081119 Aerobic exercise and high blood pressure.
High blood pressure has been called “the silent killer”, and for good reason. People with high blood pressure normally do not even realize they have it. There are no outward signs until a stroke, coronary artery disease, or kidney failure suddenly shows up in a life-threatening event.
Blood pressure is the resistance the heart faces as it attempts to pump blood through the body. The top number (systolic) is the amount of resistance the heart has to overcome in order to push the blood throughout the body during a contraction. The bottom number (diastolic) is resistance in the system while the heart is at rest. Any number combination greater than 140/90 is considered high blood pressure. This condition needs a doctor’s attention. Many people have high blood pressure and don’t even know it. Do you know what yours is? If not get it checked and find out, it just may save your life.
Many studies over the past ten years have found that a properly designed exercise program can, in some cases, lower the blood pressure numbers as much as 10-20 mm hg. (From Exercise Physiology page 805-810)
Aerobics conducted at a moderate rate of 50-70% of your target heart rate for 30-45 minutes daily on a treadmill, bicycle, stair stepper or any other type of sustained activity seems to be the ticket to better heart health. The 30-45 minutes of daily activity does not have to be all at once but can be split into several sessions during the day. Even ten-minute sessions, several times a day, may produce noticeable changes in your numbers. Of course this is in conjunction with a modification of your diet to a more healthy life style of eating patterns.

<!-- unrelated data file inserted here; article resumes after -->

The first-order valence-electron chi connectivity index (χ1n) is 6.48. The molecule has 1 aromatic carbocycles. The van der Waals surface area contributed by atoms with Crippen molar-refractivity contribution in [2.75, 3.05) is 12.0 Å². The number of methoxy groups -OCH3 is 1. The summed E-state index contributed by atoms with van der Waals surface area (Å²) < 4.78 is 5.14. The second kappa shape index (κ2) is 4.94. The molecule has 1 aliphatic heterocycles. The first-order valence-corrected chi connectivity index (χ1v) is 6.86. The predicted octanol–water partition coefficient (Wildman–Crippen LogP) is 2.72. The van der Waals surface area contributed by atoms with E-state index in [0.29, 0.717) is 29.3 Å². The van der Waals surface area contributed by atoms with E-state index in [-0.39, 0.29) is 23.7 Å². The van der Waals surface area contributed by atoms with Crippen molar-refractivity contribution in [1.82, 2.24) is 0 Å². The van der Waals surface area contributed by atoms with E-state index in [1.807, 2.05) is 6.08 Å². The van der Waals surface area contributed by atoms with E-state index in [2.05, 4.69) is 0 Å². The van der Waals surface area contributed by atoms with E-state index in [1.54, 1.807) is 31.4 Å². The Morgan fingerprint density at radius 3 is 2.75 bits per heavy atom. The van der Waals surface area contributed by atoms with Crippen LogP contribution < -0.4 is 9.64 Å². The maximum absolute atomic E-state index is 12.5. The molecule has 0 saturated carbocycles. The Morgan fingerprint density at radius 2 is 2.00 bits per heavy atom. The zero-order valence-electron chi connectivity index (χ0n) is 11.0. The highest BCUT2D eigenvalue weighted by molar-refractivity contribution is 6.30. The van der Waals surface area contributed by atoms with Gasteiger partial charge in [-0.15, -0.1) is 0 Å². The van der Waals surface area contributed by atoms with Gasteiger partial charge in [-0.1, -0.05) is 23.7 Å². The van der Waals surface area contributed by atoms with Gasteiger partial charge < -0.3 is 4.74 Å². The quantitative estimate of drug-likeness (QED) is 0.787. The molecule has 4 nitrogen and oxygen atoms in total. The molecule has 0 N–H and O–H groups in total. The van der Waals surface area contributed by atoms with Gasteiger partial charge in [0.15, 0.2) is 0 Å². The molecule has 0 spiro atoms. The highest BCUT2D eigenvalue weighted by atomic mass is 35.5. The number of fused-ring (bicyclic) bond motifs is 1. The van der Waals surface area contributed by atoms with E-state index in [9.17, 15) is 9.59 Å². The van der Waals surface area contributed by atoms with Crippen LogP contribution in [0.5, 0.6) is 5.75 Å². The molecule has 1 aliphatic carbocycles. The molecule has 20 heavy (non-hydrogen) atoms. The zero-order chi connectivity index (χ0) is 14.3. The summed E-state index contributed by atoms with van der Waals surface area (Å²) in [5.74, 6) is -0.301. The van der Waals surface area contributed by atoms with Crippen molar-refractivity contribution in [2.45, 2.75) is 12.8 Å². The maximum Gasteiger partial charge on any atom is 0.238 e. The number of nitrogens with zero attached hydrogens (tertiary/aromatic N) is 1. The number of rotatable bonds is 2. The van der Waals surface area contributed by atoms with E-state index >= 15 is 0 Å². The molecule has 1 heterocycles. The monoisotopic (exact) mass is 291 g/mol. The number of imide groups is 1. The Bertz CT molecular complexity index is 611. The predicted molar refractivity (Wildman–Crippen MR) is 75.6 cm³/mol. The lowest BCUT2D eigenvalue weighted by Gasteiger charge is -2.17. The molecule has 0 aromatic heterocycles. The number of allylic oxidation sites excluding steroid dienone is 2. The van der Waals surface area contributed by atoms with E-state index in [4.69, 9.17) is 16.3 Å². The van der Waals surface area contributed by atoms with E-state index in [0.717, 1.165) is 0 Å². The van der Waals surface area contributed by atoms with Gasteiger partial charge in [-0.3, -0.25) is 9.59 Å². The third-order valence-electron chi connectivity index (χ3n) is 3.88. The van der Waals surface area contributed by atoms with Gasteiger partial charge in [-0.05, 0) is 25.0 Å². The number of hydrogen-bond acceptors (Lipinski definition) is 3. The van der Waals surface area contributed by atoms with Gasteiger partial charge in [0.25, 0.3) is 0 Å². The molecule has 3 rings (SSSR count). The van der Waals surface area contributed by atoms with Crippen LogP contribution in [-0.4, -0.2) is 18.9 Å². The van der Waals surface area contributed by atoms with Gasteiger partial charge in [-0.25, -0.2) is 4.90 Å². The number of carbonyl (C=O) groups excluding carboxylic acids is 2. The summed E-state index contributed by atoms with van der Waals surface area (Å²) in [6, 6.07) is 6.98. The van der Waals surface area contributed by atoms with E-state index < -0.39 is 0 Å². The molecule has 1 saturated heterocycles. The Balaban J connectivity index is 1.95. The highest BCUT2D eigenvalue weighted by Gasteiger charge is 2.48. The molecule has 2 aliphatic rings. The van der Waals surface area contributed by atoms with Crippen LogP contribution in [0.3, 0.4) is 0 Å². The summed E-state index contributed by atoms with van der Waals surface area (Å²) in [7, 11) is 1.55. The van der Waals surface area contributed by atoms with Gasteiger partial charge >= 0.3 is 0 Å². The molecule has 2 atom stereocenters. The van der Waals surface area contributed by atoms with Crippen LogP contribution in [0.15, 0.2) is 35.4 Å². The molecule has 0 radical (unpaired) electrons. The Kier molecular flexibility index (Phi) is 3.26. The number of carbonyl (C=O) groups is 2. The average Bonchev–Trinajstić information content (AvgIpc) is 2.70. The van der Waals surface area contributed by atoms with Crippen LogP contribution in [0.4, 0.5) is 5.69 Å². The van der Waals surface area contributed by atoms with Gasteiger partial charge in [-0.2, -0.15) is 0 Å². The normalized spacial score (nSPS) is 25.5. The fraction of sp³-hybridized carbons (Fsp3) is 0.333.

An accurate way to figure your target heart rate is to use the Karvonen method. (The Percentage of Maximum Heart Rate, calculation can be off by as much as 10 beats per minute, but it is normally the one used on the large chart found on many gym walls).
To calculate your target heart rate, follow this formula: (from the second edition of Essentials of Strength Training and Conditioning by T.R.Baechle and R.W Earle page 500):
- Age-predicted maximum heart rate (APMHR)=220-age.
- Heart rate reserve (HRR)=APMHR-resting heart rate (RHR). Take this before you arise in the morning.
- Target heart rate (THR)= (HRR x Exercise intensity) + RHR
Do this calculation twice to determine the target heart rate range (THRR).
NOTE: Check with your doctor before beginning any new exercise program. Do not stop taking blood pressure medication without consulting with your doctor.
*The National Strength and Conditioning Association (NSCA) has a complete list of certified trainers that are capable of assisting you in your quest to better health. The NSCA can be reached at 1.800.815.6826 or at www.nsca-lift.org.